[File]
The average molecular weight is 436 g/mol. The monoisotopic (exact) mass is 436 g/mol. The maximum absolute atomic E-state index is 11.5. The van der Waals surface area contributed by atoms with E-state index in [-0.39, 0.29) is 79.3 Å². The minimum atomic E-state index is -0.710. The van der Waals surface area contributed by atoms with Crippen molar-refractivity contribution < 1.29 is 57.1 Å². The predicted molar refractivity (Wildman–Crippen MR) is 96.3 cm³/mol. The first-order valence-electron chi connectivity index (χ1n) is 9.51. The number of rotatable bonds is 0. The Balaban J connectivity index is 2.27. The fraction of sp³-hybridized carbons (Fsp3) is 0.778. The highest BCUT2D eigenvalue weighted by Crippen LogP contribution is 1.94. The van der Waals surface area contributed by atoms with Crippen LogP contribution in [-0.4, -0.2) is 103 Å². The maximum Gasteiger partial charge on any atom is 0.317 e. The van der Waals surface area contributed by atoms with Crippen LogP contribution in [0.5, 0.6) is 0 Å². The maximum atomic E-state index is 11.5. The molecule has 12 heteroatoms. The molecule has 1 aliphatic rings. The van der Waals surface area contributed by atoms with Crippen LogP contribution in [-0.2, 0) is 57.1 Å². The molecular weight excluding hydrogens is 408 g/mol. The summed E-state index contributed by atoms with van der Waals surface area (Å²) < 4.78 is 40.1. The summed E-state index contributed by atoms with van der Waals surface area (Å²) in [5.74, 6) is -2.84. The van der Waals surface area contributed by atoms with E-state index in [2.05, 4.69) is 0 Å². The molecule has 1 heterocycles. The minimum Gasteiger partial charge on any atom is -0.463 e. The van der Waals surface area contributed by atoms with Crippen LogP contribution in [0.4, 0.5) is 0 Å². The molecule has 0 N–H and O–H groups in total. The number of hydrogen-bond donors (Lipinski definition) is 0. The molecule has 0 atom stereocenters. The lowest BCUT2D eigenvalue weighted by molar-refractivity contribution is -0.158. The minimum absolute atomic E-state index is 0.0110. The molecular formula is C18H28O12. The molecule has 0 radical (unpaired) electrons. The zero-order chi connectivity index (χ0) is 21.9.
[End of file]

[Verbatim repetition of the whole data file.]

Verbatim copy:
The average molecular weight is 436 g/mol. The monoisotopic (exact) mass is 436 g/mol. The maximum absolute atomic E-state index is 11.5. The van der Waals surface area contributed by atoms with E-state index in [-0.39, 0.29) is 79.3 Å². The minimum atomic E-state index is -0.710. The van der Waals surface area contributed by atoms with Crippen molar-refractivity contribution < 1.29 is 57.1 Å². The predicted molar refractivity (Wildman–Crippen MR) is 96.3 cm³/mol. The first-order valence-electron chi connectivity index (χ1n) is 9.51. The number of rotatable bonds is 0. The Balaban J connectivity index is 2.27. The fraction of sp³-hybridized carbons (Fsp3) is 0.778. The highest BCUT2D eigenvalue weighted by Crippen LogP contribution is 1.94. The van der Waals surface area contributed by atoms with Crippen LogP contribution in [-0.4, -0.2) is 103 Å². The maximum Gasteiger partial charge on any atom is 0.317 e. The van der Waals surface area contributed by atoms with Crippen LogP contribution in [0.5, 0.6) is 0 Å². The maximum atomic E-state index is 11.5. The molecule has 12 heteroatoms. The molecule has 1 aliphatic rings. The van der Waals surface area contributed by atoms with Crippen LogP contribution in [-0.2, 0) is 57.1 Å². The molecular weight excluding hydrogens is 408 g/mol. The summed E-state index contributed by atoms with van der Waals surface area (Å²) < 4.78 is 40.1. The summed E-state index contributed by atoms with van der Waals surface area (Å²) in [5.74, 6) is -2.84. The van der Waals surface area contributed by atoms with E-state index in [2.05, 4.69) is 0 Å². The molecule has 1 heterocycles. The minimum Gasteiger partial charge on any atom is -0.463 e. The van der Waals surface area contributed by atoms with Crippen LogP contribution in [0.4, 0.5) is 0 Å². The molecule has 0 N–H and O–H groups in total. The number of hydrogen-bond donors (Lipinski definition) is 0. The molecule has 0 atom stereocenters. The lowest BCUT2D eigenvalue weighted by molar-refractivity contribution is -0.158. The minimum absolute atomic E-state index is 0.0110. The molecular formula is C18H28O12. The molecule has 0 radical (unpaired) electrons. The zero-order chi connectivity index (χ0) is 21.9.